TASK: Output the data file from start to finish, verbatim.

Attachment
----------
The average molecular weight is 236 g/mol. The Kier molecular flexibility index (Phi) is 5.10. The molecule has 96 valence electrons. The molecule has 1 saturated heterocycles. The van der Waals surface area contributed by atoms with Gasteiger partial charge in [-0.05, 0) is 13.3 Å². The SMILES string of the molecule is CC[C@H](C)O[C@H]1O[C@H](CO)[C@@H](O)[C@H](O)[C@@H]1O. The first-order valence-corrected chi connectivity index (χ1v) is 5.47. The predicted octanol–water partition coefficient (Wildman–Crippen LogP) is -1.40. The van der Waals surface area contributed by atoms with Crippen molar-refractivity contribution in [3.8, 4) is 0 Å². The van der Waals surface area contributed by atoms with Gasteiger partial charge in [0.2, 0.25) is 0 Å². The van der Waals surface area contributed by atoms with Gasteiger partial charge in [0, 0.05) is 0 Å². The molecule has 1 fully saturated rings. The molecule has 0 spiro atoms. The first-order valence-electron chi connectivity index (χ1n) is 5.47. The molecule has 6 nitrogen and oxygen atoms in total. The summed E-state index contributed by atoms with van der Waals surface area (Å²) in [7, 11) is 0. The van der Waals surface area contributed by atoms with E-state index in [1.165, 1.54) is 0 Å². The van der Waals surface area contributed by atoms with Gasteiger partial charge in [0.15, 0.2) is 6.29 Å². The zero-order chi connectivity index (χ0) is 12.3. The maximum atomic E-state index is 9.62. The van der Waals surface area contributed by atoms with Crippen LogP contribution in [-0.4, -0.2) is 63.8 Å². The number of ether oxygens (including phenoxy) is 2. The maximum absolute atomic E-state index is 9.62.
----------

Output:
The average molecular weight is 236 g/mol. The Kier molecular flexibility index (Phi) is 5.10. The molecule has 96 valence electrons. The molecule has 1 saturated heterocycles. The van der Waals surface area contributed by atoms with Gasteiger partial charge in [-0.05, 0) is 13.3 Å². The SMILES string of the molecule is CC[C@H](C)O[C@H]1O[C@H](CO)[C@@H](O)[C@H](O)[C@@H]1O. The first-order valence-corrected chi connectivity index (χ1v) is 5.47. The predicted octanol–water partition coefficient (Wildman–Crippen LogP) is -1.40. The van der Waals surface area contributed by atoms with Crippen molar-refractivity contribution in [3.8, 4) is 0 Å². The van der Waals surface area contributed by atoms with Gasteiger partial charge in [0.2, 0.25) is 0 Å². The van der Waals surface area contributed by atoms with Gasteiger partial charge in [0, 0.05) is 0 Å². The molecule has 1 fully saturated rings. The molecule has 0 spiro atoms. The first-order valence-electron chi connectivity index (χ1n) is 5.47. The molecule has 6 nitrogen and oxygen atoms in total. The summed E-state index contributed by atoms with van der Waals surface area (Å²) in [7, 11) is 0. The van der Waals surface area contributed by atoms with E-state index in [1.165, 1.54) is 0 Å². The van der Waals surface area contributed by atoms with Gasteiger partial charge in [0.15, 0.2) is 6.29 Å². The zero-order chi connectivity index (χ0) is 12.3. The maximum atomic E-state index is 9.62. The van der Waals surface area contributed by atoms with Crippen LogP contribution in [-0.4, -0.2) is 63.8 Å². The number of ether oxygens (including phenoxy) is 2. The maximum absolute atomic E-state index is 9.62.